A/B testing

From Wikitech
Jump to navigation Jump to search

In the Wikimedia platform, the impact of many new features are tested using controlled experiments. Many more should be. This page collects any thoughts, questions, and links that are relevant to the topic.

Infrastructure

  • Phab tasks
    • T208089: Infrastructure for interventions impacting editing metrics
    • T135762: A/B Testing solid framework [declined]
    • T76919: Implement reusable framework for A/B testing product features
    • T76917: Investigate using Optimizely for UI A/B testing
    • T213315: [Better Use of Data] Output 3.2: Controlled experiment (A/B test) capabilities
  • The "bucket" field is the standard for recording buckets in EventLogging data. Maybe this could be made a default part of every schema, and general tools provided so that a bucketed user would have their bucket set along with all of their events for the duration of the test.

Bucketing

  • The most common way to bucket editors for A/B tests has been on their user ID. If the test spans multiple wikis, it would be an improvement to do it on their user name, because that's consistent across wikis, and would ensure they're placed in the same bucket across multiple wikis. This would mean we need to hash the user name to ensure a consistent distribution.
    • It would also be possible to user the global user ID, which would remove the need for hashing, although as of April 2019, that's not available in Javascript.

Sample size / power analysis

General advice

A/B testing on wiki

This is from an email from Aaron Halfaker.

This generally applies for any study that might affect our users.  An experiment, a survey, or a large-scale interview study, etc.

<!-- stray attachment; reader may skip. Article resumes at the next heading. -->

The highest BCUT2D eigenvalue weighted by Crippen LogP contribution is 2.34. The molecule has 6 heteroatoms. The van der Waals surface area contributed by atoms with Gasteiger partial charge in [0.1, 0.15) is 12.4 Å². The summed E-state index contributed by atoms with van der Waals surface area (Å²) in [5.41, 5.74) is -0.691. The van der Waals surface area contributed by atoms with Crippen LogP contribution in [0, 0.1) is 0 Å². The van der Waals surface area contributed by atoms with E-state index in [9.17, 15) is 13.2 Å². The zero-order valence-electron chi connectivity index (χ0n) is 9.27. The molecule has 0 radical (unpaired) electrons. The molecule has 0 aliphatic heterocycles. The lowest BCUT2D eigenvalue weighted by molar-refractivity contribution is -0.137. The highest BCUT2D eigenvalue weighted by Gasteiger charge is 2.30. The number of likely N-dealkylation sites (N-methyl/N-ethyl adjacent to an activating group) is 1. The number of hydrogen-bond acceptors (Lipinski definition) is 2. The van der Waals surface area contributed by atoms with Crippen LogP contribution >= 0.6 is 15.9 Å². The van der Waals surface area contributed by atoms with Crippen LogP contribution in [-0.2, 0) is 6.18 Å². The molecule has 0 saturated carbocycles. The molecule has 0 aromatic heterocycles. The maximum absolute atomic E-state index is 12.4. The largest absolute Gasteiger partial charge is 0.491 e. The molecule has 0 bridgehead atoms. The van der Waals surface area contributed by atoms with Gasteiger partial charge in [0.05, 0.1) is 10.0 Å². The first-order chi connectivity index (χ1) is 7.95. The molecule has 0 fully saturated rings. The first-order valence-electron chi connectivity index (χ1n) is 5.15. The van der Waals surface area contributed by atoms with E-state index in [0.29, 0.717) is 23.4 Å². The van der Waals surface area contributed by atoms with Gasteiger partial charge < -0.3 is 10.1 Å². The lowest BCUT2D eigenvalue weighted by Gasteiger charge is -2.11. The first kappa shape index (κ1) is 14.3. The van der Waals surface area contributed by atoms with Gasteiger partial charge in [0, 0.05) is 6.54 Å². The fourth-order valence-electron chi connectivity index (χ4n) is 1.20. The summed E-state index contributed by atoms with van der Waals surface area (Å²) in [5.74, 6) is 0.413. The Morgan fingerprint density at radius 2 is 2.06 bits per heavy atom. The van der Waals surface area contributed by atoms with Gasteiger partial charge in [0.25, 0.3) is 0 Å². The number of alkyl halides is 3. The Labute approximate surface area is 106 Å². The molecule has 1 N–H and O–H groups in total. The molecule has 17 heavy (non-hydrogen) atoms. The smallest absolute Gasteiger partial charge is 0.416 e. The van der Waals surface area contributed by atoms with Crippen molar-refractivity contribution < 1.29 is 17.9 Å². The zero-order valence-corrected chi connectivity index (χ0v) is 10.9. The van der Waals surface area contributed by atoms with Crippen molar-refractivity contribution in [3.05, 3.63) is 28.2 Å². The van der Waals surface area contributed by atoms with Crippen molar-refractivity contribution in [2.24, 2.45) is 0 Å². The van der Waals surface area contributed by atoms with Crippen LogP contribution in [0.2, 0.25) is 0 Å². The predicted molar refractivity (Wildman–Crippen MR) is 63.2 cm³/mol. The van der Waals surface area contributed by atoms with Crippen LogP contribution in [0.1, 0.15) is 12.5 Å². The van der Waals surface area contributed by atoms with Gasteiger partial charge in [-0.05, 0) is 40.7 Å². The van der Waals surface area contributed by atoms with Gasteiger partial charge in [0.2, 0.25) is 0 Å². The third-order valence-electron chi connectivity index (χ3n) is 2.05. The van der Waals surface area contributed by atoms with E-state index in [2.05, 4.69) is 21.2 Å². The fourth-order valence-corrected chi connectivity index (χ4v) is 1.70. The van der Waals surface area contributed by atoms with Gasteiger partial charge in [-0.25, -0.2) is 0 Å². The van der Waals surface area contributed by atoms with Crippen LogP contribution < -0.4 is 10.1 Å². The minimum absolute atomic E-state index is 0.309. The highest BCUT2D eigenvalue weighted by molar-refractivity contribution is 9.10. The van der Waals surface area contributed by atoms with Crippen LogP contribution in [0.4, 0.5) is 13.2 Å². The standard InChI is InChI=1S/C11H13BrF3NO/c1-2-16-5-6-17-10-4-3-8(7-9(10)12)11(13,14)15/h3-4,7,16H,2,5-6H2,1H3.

1. Create a description of the study on Meta in the Research namespace
    • https://meta.wikimedia.org/wiki/Research:New_project
    • Make sure to clear describe the goals of the study and any disruption it might cause.
  2. Post on a community forum where the active users are likely to take note.  E.g. the Village Pump on English Wikipedia.
  3. Engage in the discussion there.  
    • Make sure to link to your Meta page.  
    • It's common for no one to respond.  You should wait at least a few days.  Consider making a follow-up post reminding people that you'd like to start the study soon (bonus points for a target deployment date.
    • Sometimes there will be a negative response.  Try your best to address concerns and make modifications to the study design.  If the negative response persists, consider rescheduling or fundamentally redesigning the study.
  4. Assuming the discussion went well, do the study.  Update the meta page with results and discussion.
  5. Post the results of the study in the same community forum and consider bringing it to the Wikimedia Research Showcase.